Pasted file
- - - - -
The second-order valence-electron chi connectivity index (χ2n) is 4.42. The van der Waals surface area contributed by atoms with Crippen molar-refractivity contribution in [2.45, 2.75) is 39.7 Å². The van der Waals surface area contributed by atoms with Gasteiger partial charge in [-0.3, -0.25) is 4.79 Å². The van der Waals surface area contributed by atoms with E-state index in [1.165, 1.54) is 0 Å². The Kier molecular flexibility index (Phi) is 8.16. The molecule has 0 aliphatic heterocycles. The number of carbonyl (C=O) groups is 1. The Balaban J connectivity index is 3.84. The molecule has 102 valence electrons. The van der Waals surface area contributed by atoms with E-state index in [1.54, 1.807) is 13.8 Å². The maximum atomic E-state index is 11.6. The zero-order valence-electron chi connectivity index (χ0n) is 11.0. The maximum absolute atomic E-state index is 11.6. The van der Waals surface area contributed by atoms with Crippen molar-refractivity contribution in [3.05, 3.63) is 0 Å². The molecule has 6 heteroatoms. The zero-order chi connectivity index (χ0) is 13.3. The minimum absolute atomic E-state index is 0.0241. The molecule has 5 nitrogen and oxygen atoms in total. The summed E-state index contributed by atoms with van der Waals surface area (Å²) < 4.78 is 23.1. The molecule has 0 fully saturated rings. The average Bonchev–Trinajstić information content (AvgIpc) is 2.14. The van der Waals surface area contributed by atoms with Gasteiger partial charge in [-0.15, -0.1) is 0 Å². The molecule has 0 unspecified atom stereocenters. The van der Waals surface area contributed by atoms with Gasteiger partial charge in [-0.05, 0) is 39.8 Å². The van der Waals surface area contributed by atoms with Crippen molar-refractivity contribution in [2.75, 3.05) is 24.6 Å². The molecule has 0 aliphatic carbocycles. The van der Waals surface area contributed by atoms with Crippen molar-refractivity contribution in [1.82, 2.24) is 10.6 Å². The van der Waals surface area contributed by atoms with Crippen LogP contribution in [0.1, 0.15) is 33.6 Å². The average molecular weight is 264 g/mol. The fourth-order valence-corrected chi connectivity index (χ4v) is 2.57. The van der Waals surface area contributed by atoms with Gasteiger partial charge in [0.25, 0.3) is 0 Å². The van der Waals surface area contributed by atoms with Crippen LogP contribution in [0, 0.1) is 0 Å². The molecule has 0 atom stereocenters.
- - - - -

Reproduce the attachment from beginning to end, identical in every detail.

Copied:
The second-order valence-electron chi connectivity index (χ2n) is 4.42. The van der Waals surface area contributed by atoms with Crippen molar-refractivity contribution in [2.45, 2.75) is 39.7 Å². The van der Waals surface area contributed by atoms with Gasteiger partial charge in [-0.3, -0.25) is 4.79 Å². The van der Waals surface area contributed by atoms with E-state index in [1.165, 1.54) is 0 Å². The Kier molecular flexibility index (Phi) is 8.16. The molecule has 0 aliphatic heterocycles. The number of carbonyl (C=O) groups is 1. The Balaban J connectivity index is 3.84. The molecule has 102 valence electrons. The van der Waals surface area contributed by atoms with E-state index in [1.54, 1.807) is 13.8 Å². The maximum atomic E-state index is 11.6. The zero-order valence-electron chi connectivity index (χ0n) is 11.0. The maximum absolute atomic E-state index is 11.6. The van der Waals surface area contributed by atoms with Crippen molar-refractivity contribution in [3.05, 3.63) is 0 Å². The molecule has 6 heteroatoms. The zero-order chi connectivity index (χ0) is 13.3. The minimum absolute atomic E-state index is 0.0241. The molecule has 5 nitrogen and oxygen atoms in total. The summed E-state index contributed by atoms with van der Waals surface area (Å²) < 4.78 is 23.1. The molecule has 0 fully saturated rings. The average Bonchev–Trinajstić information content (AvgIpc) is 2.14. The van der Waals surface area contributed by atoms with Gasteiger partial charge in [-0.15, -0.1) is 0 Å². The molecule has 0 unspecified atom stereocenters. The van der Waals surface area contributed by atoms with Gasteiger partial charge in [-0.05, 0) is 39.8 Å². The van der Waals surface area contributed by atoms with Crippen molar-refractivity contribution in [2.75, 3.05) is 24.6 Å². The molecule has 0 aliphatic carbocycles. The van der Waals surface area contributed by atoms with Crippen molar-refractivity contribution in [1.82, 2.24) is 10.6 Å². The van der Waals surface area contributed by atoms with Crippen LogP contribution in [0.1, 0.15) is 33.6 Å². The average molecular weight is 264 g/mol. The fourth-order valence-corrected chi connectivity index (χ4v) is 2.57. The van der Waals surface area contributed by atoms with Gasteiger partial charge in [0.25, 0.3) is 0 Å². The van der Waals surface area contributed by atoms with Crippen LogP contribution in [0, 0.1) is 0 Å². The molecule has 0 atom stereocenters.